It’s looking much better but we’ve still got a long way to go. Because what the department’s been doing is replacing units, which is great, but we’ve got to put more pressure on Ottawa to give us more funding to actually increase our units, like our housing stock. But that’s a big struggle we have up here is to actually have more homes brought into the community.
That’s something that we need to focus on over the next four years. Because we’re getting a lot of funding communities could access through CMHC, and I know the department’s working with communities to come up with projects, but we’ve got to start looking at ways to… instead of transferring it to housing, maybe keep it and give it to community members. We’ve got to work out something to actually have more homes instead of just the same number.
You mentioned pressuring Ottawa, and also perhaps giving money directly to community members. I imagine you’ve been working on some of those projects already over the last two terms that you’ve been in office. What is it that works, or what is it that you plan to push for over the next four years?
Maybe I’ll just use the funding that was given to the IRC as an example. They received $15 million, which is great. But we have to look at ways to actually increase our housing units because they transferred them over to housing. The reason why is because to manage them is a high cost and they don’t get funding for that. So they get transferred to housing and, in the end, housing just writes off some other units and disposes of them. So we actually end up with the same number.
So we have to look at ways, whether it’s pilot projects to build log homes or whatever is the best way, to spend that funding. I know there’s a few homeowners, especially starting to be Elders, that lived in their homes for 30, 40 years, that need new homes. So we’ve got to look at ways to set them up in a nice place, and whether it’s transferred over to them, because a lot of people want that independence. That’s something that we need to encourage as well.
Do you want to highlight any other successes or big projects that you’re proud of over the last four years?
Oh, just trying to find as much work for people up here, because we haven’t had any major projects since the completion of the Inuvik-Tuk highway. The completion of that over the last government was great. It did employ a number of people in the region, which was our goal. We need to find more major projects like that.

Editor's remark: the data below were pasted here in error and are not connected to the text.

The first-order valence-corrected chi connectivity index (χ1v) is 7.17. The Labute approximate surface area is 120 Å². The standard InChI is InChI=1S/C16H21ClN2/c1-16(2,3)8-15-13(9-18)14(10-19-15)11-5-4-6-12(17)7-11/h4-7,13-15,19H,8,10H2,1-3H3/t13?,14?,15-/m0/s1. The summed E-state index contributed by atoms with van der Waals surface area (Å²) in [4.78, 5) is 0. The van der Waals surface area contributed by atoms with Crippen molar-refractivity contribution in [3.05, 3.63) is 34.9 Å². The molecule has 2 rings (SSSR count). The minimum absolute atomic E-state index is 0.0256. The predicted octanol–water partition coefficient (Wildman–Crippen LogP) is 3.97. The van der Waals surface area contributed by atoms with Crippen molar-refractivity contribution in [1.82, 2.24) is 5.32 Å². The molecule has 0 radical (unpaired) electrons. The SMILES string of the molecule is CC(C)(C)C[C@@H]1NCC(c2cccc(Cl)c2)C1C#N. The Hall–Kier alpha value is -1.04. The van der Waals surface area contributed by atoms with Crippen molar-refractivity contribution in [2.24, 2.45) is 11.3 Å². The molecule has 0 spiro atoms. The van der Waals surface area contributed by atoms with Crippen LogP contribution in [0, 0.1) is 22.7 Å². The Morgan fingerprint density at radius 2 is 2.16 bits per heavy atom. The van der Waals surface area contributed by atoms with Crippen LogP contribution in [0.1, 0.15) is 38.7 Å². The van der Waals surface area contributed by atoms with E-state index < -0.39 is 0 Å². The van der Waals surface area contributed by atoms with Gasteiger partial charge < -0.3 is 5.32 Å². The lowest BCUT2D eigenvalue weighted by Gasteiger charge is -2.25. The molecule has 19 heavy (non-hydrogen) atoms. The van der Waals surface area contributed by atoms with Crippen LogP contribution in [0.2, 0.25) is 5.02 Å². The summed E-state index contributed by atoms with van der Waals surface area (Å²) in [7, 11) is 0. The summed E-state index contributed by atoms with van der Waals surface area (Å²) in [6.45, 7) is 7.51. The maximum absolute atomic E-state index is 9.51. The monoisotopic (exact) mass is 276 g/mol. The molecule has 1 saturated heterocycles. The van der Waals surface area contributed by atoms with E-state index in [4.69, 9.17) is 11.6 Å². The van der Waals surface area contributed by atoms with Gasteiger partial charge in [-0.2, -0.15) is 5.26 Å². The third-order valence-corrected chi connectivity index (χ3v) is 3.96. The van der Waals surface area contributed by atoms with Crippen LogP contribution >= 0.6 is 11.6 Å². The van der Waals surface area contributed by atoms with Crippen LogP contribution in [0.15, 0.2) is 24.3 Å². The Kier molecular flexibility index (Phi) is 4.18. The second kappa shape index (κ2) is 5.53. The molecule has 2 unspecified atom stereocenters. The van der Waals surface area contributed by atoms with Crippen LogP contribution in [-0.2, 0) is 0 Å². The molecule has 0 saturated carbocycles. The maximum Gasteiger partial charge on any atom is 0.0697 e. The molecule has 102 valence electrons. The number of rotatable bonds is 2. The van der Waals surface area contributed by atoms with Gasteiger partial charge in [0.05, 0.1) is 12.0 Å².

The Mackenzie Valley Highway, that needs to be one of our big targets, to connect it to Inuvik. And I think that’s what we need to focus on over the next four years. But just trying to find as much work for our residents, or my constituents, as I can. Because that’s what everybody wants is work.
I believe it was in 2017, you were expressing your concerns in the house about the government streamlining and cutting certain positions. At the time, you said the employment rate was just over 40 percent in Fort McPherson and Aklavik. What is it looking like right now?
It’s about the same. It actually went up a little bit since I first got in, but we always want to aim for 70, 80 percent would be great. We’ve got to find ways to get there.
And projects like the fibre optic line, which is supposed to start this winter. I know the communities up here are working closely with the Yukon. So I’m sure we’ll see a number of people working there, and we’re just trying to find any way to bring projects up here.
But one thing we need to go back to is building these housing units. Building capacity in the communities, training people, seeing more jobs in the communities once they start doing that.
And in terms of government jobs, are you satisfied with the amount of government jobs in the communities in your district?